Tuesday, July 22, 2008
Also picked today, one yellow and one green zucchini. Two green peppers are growing but not yet ready to pick. I'm worried they are a hot peppers and not sweet peppers like they were labeled.
I can't wait until the yellow tomatoes are ready. I can't eat the red ones so I'm really excited when the yellow ones ripen. Tomato everything! I'll be pulling out lots of tomato recipes soon.
Also the big kids were to pick the raspberries today so I could make jam. They are going to have a do-over on that one. They missed a lot! It's okay as I was too pooped to jam today anyways ... and I found a bunch of freezer jam that grandma had made for us. So we are not out of jam anymore. I'll be putting the jarred jam off limits until the freezer jam is consumed.
When we arrived at the centre our dear friend Erich was manning the gift shop. "Did you two bike out?" he asked with a grin. I had to admit we didn't, 11 km out then to turn around and peddle them back towing an empty tag-a-long seemed a bit much. He did though ... and he lives much further than the 11 km's away we do ... but he bikes everywhere (I whined to myself).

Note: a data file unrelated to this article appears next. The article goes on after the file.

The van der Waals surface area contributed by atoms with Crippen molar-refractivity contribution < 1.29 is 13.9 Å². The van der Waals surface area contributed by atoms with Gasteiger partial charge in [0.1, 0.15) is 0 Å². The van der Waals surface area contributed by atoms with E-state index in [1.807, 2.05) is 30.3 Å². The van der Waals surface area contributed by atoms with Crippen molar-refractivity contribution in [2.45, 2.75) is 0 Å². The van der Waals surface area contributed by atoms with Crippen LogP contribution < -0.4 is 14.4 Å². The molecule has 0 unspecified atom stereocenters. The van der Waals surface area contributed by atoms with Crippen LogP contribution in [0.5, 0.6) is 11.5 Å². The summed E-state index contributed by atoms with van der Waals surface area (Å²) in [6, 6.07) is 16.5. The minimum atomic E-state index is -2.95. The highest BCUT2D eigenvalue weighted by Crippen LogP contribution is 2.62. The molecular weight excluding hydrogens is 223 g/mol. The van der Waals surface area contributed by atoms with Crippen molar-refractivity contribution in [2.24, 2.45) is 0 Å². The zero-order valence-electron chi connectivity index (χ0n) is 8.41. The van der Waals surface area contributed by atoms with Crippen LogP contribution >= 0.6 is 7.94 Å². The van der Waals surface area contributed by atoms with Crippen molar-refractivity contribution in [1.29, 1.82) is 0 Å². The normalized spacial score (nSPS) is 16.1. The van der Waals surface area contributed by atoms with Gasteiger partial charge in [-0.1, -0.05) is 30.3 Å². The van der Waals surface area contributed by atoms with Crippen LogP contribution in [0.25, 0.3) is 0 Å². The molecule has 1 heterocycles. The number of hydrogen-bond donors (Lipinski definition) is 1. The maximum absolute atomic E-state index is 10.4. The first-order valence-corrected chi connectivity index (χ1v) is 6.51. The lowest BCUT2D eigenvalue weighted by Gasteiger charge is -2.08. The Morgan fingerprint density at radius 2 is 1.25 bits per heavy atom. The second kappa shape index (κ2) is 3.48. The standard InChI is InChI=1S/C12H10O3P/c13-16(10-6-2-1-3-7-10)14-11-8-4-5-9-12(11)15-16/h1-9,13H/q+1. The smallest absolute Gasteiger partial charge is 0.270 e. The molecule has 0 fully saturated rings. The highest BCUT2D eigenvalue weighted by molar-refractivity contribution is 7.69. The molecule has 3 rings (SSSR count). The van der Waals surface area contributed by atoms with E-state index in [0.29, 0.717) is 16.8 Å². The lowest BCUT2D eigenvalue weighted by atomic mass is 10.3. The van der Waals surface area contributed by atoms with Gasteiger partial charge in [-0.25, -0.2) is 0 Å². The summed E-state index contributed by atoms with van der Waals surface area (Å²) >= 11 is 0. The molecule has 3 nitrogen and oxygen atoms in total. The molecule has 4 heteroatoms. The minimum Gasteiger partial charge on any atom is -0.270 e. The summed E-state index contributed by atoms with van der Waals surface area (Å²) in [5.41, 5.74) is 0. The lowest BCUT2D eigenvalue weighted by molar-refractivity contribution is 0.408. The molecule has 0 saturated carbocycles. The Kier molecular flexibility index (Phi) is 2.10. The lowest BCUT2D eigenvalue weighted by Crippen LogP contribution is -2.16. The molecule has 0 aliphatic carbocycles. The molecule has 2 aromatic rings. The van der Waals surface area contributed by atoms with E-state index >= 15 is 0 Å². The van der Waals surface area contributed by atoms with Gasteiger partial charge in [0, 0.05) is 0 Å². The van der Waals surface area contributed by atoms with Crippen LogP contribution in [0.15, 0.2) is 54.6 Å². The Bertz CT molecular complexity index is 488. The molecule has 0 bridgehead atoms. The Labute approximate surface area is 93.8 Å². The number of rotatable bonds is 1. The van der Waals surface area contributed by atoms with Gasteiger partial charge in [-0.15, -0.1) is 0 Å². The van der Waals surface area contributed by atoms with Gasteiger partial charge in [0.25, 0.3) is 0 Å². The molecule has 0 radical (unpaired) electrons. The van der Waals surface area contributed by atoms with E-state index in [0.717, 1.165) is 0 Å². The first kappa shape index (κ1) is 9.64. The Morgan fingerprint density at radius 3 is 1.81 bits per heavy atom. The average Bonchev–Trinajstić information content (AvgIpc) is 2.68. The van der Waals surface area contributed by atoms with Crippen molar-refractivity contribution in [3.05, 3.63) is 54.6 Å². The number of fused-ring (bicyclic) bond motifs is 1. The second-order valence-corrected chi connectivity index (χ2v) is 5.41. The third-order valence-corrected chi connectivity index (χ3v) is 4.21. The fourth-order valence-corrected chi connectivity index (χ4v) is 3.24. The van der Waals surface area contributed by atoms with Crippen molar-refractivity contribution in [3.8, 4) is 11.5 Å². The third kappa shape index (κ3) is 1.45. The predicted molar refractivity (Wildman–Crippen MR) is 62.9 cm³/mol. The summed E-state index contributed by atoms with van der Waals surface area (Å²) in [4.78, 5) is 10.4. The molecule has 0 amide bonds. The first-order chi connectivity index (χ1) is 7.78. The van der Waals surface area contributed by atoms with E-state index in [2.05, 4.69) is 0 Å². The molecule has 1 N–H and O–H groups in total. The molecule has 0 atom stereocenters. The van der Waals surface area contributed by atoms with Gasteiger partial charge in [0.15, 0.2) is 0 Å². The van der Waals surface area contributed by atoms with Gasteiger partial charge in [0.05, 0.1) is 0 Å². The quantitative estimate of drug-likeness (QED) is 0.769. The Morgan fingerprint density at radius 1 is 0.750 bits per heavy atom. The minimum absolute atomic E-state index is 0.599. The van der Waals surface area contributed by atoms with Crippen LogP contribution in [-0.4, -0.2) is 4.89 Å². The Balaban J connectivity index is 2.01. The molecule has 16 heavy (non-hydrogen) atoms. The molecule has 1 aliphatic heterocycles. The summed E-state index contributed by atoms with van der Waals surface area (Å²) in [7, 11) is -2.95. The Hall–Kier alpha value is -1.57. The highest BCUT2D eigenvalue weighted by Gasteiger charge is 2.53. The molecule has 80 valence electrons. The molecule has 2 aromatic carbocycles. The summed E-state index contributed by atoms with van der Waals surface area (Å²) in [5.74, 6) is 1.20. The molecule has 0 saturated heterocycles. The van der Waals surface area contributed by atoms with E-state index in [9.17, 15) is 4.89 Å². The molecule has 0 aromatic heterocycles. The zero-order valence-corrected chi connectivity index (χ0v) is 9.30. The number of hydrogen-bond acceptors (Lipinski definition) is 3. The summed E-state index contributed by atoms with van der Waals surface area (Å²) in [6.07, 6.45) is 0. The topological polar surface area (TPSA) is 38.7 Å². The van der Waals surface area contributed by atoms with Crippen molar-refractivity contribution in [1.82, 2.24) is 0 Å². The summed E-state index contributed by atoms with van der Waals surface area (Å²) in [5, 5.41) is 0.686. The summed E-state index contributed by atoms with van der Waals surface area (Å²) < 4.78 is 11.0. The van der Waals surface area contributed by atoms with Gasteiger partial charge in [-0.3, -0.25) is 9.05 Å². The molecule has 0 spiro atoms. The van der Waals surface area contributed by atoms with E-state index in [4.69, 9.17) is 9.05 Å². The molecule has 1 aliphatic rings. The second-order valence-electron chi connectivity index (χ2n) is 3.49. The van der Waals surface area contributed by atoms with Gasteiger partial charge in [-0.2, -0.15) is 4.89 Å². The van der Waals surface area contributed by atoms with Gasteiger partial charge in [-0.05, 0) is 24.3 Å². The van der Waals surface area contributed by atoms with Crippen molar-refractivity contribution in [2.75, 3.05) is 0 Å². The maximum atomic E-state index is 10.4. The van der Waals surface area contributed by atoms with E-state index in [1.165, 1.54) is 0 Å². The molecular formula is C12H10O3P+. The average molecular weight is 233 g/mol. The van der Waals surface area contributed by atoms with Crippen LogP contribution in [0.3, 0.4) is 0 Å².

I just couldn't get it out of my mind. Hmmmm... ds and I do bike about 8 km every night. It is cooler in the morning. I could still drive out and pick him up in the van in the heat of the day. We could TRY it one day... we might even like it! Other than the big hills an the ride home it is pretty flat. The traffic in the morning isn't all that bad.
By morning I was convinced to give it a go. We left an hour before his programme started. Peddle peddle peddle peddle ....... I'm sure that boy isn't pulling his weight back there! peddle peddle peddle ..... Is there a head wind or is it just me? peddle peddle peddle ... gasp gasp gasp!
Going over the final bridge we could hear a big truck frantically braking and gearing down behind us. There was oncoming traffic so he couldn't go around us and we didn't have any shoulder to ride on. "We're going to get creamed!!" Then the irony, he passed us and it was a milk truck!
We didn't take the time to stop and pick up the cool dead butterflies or dragon flies we saw nor the big stack of important looking paperwork by the roadside. Someone is missing those I'll bet! We were on a mission and on a deadline.
I dropped ds off with his group and turned around for the trip home. I can do this. Gag my butt hurts, I now understand biking shorts, the seam in these Capri's are killing me! If I take off my pants will my undies look enough like shorts?? na. peddle peddle peddle. HEY! This is easier! Ds wasn't pulling his weight back there. The empty tag-a-long isn't that bad. The hills are though!
Hey! Cool hawk! Why is it circling me? Potential road kill meal?
I'm seeing a pattern here!
Lots of stops for water and gasping breaks.
HEY! Cool vista. Nice array of native grasses and wildflowers and ... invasive weeds. Somebody should pull those.
Lots of hay fields, grain fields, cattle in fields, and an amazing amount of smoke from some not too distant forest fires, can't see them but it is hazy throughout the valley. Too bad I didn't think to bring the camera.